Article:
Monologue // Elizabeth Roop

            The clock is ticking.

            For some reason, the ticks are always louder for the first half of every minute and then grow quieter before progressively getting louder again. I never even noticed that until someone pointed it out to me, but now I can never help noticing it. It doesn’t bother me, really. It’s just odd.

            I fidget at my desk chair, my ankles crossed and tucked to one side, bouncing anxiously. Blinking twice, I realize that I haven’t absorbed anything off the past page and a half of my textbook. I just can’t concentrate.

            There are too many ideas for my story racing through my head right now.

            The clock keeps ticking.

            Exhaling through pursed lips, I close my eyes for a second and take a few deep breaths. In through my nose, out through my mouth. Four seconds in, eight seconds hold, eight seconds out, four seconds pause, repeat as needed. I clench onto my pen.

Turn a Blind Eye
Krista Waite // photography

            This is the annoying thing about “brainsplosions,” what I’ve long called the experience of what feels like thousands of plot details, dialogue bits, scene concepts, and character development ideas all rushing into being in my mind all at once. My ability to focus is trash, and the physiological symptoms are not far off at all from those I experience when I have an anxiety attack. Of course, just getting too excited or upset in general tends to trigger an anxiety attack for me anymore. I’ve trained my brain to associate all adrenaline with panic without even trying.

            Grounding. I need to ground myself. That might clear the ideas and allow me to concentrate long enough to finish this homework.

            Opening my eyes, I look around myself and count five things I can see. A handmade poster bearing handwritten lyrics. The white wall. A stack of textbooks. The bookcase, stuffed with books and Kirby collectibles. A Hello Kitty plushie on the dresser. Now. Four things I can hear. The clock (it’s quieter at the moment). The air cleaner. The washing machine across the hall. My pen nervously tapping against the desk.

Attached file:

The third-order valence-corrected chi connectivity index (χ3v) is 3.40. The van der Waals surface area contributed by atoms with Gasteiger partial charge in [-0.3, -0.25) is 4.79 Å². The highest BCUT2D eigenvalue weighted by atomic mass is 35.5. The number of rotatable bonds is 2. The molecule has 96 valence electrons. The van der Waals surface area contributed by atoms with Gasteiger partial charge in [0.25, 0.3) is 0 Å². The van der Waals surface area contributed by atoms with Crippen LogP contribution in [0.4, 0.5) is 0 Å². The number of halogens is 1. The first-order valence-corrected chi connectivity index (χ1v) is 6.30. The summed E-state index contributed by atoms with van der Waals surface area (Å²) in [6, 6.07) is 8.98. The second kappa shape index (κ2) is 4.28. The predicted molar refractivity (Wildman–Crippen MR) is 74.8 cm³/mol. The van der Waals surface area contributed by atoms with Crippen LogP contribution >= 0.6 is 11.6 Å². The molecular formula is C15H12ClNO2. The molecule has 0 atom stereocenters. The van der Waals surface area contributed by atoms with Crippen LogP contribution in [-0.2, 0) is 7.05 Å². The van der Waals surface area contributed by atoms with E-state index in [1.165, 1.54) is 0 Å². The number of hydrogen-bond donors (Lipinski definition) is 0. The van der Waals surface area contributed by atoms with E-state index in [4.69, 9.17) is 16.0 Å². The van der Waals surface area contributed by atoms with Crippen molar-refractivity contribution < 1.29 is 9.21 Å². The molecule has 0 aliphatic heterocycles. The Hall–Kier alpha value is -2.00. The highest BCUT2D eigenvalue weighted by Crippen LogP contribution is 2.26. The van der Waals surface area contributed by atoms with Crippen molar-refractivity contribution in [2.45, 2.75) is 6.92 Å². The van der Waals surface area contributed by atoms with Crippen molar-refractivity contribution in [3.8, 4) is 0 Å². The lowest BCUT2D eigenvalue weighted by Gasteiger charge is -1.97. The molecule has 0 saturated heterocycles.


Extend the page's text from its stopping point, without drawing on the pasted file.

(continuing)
I grimace and make myself put the pen down. My fingers start drumming instead.

            Another idea explodes onto the screen of my brain, replacing my less-than-half-completed grounding efforts with more plot details. Biting my lip, I stare straight ahead of me as my internal reality replaces my external reality. I’ve always been able to do this—fade into another scene to the point it’s hard to rouse me, to the point that the only way to force me back before I’m ready is to touch me or to say my name repeatedly. I can even do it when walking. Half the time when I walk somewhere alone, I remember none of the details of the journey. I was too busy traversing my own mind to pay attention to the world outside.

            The scene’s setting is a dark room. Concrete, or maybe linoleum. A sneering voice is scolding someone outside for not being gentler with the precious new recruit. This thing is worth a pile of cash to the dark lord. Project Starfall must continue.

            Next to me on the dirty floor, a tiny, young voice whimpers.

            As much as I want to continue this train of thought, another throws it off the rails, barreling it over in a wreck of incredible proportions. One small alien gripping another’s hand. Frenzied flight. A friend turned enemy. Guilty until proven innocent.